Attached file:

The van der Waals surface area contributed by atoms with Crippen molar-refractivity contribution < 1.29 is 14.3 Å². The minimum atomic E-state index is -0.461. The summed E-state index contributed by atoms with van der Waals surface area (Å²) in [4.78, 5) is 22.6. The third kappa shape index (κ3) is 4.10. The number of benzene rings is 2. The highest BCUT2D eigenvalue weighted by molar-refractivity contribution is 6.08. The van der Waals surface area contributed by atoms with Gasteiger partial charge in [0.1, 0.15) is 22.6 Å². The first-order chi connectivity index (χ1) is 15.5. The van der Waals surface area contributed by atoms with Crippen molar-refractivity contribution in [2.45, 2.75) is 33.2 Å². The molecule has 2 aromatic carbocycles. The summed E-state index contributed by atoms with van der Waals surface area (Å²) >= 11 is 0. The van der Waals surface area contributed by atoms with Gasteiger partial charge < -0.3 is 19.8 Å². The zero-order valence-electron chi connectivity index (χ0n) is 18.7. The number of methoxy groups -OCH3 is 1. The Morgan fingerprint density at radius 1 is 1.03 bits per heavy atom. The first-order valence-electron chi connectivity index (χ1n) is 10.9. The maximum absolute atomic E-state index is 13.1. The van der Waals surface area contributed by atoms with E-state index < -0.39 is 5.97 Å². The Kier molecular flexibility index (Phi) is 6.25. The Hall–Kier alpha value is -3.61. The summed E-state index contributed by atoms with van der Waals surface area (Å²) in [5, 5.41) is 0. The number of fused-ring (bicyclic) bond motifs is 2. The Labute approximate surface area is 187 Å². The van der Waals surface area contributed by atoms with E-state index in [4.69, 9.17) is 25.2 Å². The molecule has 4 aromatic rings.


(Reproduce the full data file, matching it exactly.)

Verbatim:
The van der Waals surface area contributed by atoms with Crippen molar-refractivity contribution < 1.29 is 14.3 Å². The minimum atomic E-state index is -0.461. The summed E-state index contributed by atoms with van der Waals surface area (Å²) in [4.78, 5) is 22.6. The third kappa shape index (κ3) is 4.10. The number of benzene rings is 2. The highest BCUT2D eigenvalue weighted by molar-refractivity contribution is 6.08. The van der Waals surface area contributed by atoms with Gasteiger partial charge in [0.1, 0.15) is 22.6 Å². The first-order chi connectivity index (χ1) is 15.5. The van der Waals surface area contributed by atoms with Crippen molar-refractivity contribution in [2.45, 2.75) is 33.2 Å². The molecule has 2 aromatic carbocycles. The summed E-state index contributed by atoms with van der Waals surface area (Å²) >= 11 is 0. The van der Waals surface area contributed by atoms with Gasteiger partial charge < -0.3 is 19.8 Å². The zero-order valence-electron chi connectivity index (χ0n) is 18.7. The number of methoxy groups -OCH3 is 1. The Morgan fingerprint density at radius 1 is 1.03 bits per heavy atom. The first-order valence-electron chi connectivity index (χ1n) is 10.9. The maximum absolute atomic E-state index is 13.1. The van der Waals surface area contributed by atoms with E-state index < -0.39 is 5.97 Å². The Kier molecular flexibility index (Phi) is 6.25. The Hall–Kier alpha value is -3.61. The summed E-state index contributed by atoms with van der Waals surface area (Å²) in [5, 5.41) is 0. The number of fused-ring (bicyclic) bond motifs is 2. The Labute approximate surface area is 187 Å². The van der Waals surface area contributed by atoms with E-state index in [4.69, 9.17) is 25.2 Å². The molecule has 4 aromatic rings.